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Long transit commutes an issue in Scarborough-Rouge River provincial byelection

Posted on Aug 9, 2016 by in Scarborough | 0 comments



The choice on Sept. 1 in Scarborough-Rouge River seems to be between parties who say “Let’s build the Scarborough Subway,” and those who say it isn’t being built quickly enough.


Blaming the Liberal government for its residents’ long commutes on transit is certainly an option in the northeastern Scarborough riding.


But on Monday morning, when NDP Leader Andrea Horwath and candidate Neethan Shan boarded a TTC bus on Seasons Drive in Morningside Heights for a two-hour journey to Queen’s Park, they did so suggesting, first, that people in the riding suffer because of Liberal Premier Kathleen Wynne’s “inaction” in building better transit.


And second, that Shan, if elected, will fight to “make sure the Scarborough Subway finally gets built.”


The party’s release didn’t mention the $3.2-billion subway extension now ends at Scarborough Town Centre, south of Hwy. 401, instead of reaching the riding at Sheppard Avenue, as promised originally.


There was no mention either of the earlier proposal for a light-rail line from Kennedy Station to Sheppard and Progress Avenue as a possible alternative. Horwath and Shan sounded as sold on the merits of the one-stop subway as Toronto Mayor John Tory.


“It needs to happen right away,” said Shan, who lives in Morningside Heights and is also a local school board trustee.


“First thing is to get the shovels in the ground, so we can get moving.”


The Liberal candidate Piragal Thiru said he’s thrilled about the subway.


Yes, it will only go to Scarborough Town Centre, but “overall, people are pleased” and think it’s a great start, Thiru said in a recent interview.


The Liberal government, he added, is making infrastructure investments like no other, and as MPP he wants to “continue to build on these investments,” which include building GO Rail service along the Stouffville corridor which will get commuters from Milliken Station to Union Station “in a little over 35 minutes.”


In a statement this week, he rejected the NDP charge the Liberal governnment, more than 13 years in power, has not significantly improved transit in Scarborough-Rouge River.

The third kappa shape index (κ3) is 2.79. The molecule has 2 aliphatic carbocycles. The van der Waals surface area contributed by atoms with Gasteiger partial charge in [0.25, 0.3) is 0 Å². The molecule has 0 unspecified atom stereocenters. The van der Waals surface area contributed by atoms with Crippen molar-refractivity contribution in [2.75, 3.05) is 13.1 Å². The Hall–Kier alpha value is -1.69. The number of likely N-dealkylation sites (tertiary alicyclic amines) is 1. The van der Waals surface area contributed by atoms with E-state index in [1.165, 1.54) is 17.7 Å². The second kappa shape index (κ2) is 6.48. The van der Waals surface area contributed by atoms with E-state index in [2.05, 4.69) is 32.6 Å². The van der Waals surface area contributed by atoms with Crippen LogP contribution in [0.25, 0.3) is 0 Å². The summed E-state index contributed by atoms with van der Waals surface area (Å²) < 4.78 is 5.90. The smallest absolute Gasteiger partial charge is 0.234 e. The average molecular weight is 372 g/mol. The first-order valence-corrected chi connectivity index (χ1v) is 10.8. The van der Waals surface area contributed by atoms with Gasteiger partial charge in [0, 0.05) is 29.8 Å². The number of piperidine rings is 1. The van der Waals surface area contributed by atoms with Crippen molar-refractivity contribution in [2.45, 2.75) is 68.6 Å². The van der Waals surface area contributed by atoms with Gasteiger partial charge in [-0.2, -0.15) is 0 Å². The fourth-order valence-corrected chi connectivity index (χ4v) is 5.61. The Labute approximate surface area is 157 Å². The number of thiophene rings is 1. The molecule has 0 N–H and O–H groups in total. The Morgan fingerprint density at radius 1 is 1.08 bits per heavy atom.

Progressive Conservative Party candidate Raymond Cho, a city councillor in the riding for 25 years, wants the subway too.


But Cho said he’s fighting to extend the subway north to Sheppard, though the Toronto Council he sits on has ruled out that possibility.


Cho has also said he wants to build a Sheppard Subway extension from Don Mills to at least as far east as Morningside Avenue. Both projects – if they ever get built – would reach edges of the riding, but the PCs have not offered to pay for them.


There’s been no talk in the campaign about the Eglinton East light-rail line from Kennedy Station to the University of Toronto Scarborough, which council approved this year but left unfunded, putting its construction in doubt.


Earlier this year, a group called 1loveMalvern called for the LRT line to be extended north to Malvern Town Centre, but the request didn’t get much attention.


The Sheppard East LRT line, which is funded and would run along the route of Cho’s imagined Sheppard subway, is meanwhile in limbo, delayed by the province until after 2021. Many believe it won’t be built.


Vincent Puhakka, a volunteer with Scarborough Transit Action, said he’s glad attention is being paid to transit in Scarborough-Rouge River byelection.


But on Tuesday, he said if there’s blame for not improving transit in the riding, it lies with councillors who blocked proposed LRT lines to the riding, which would have been built and running by now, and with MPPs who “played weathervane” and didn’t defend those projects.


Puhakka’s also disappointed with positions the byelection candidates are taking on transit and the Scarborough Subway, which he argued won’t help residents who aren’t headed downtown.


“They’re thinking very small,” he said.


Other candidates in the riding are Green Priyan De Silva, Libertarian Allen Small, Ania Krosinska of the Trillium Party, Wayne Simmons of Freedom Party and Dwight Mclean of The People.



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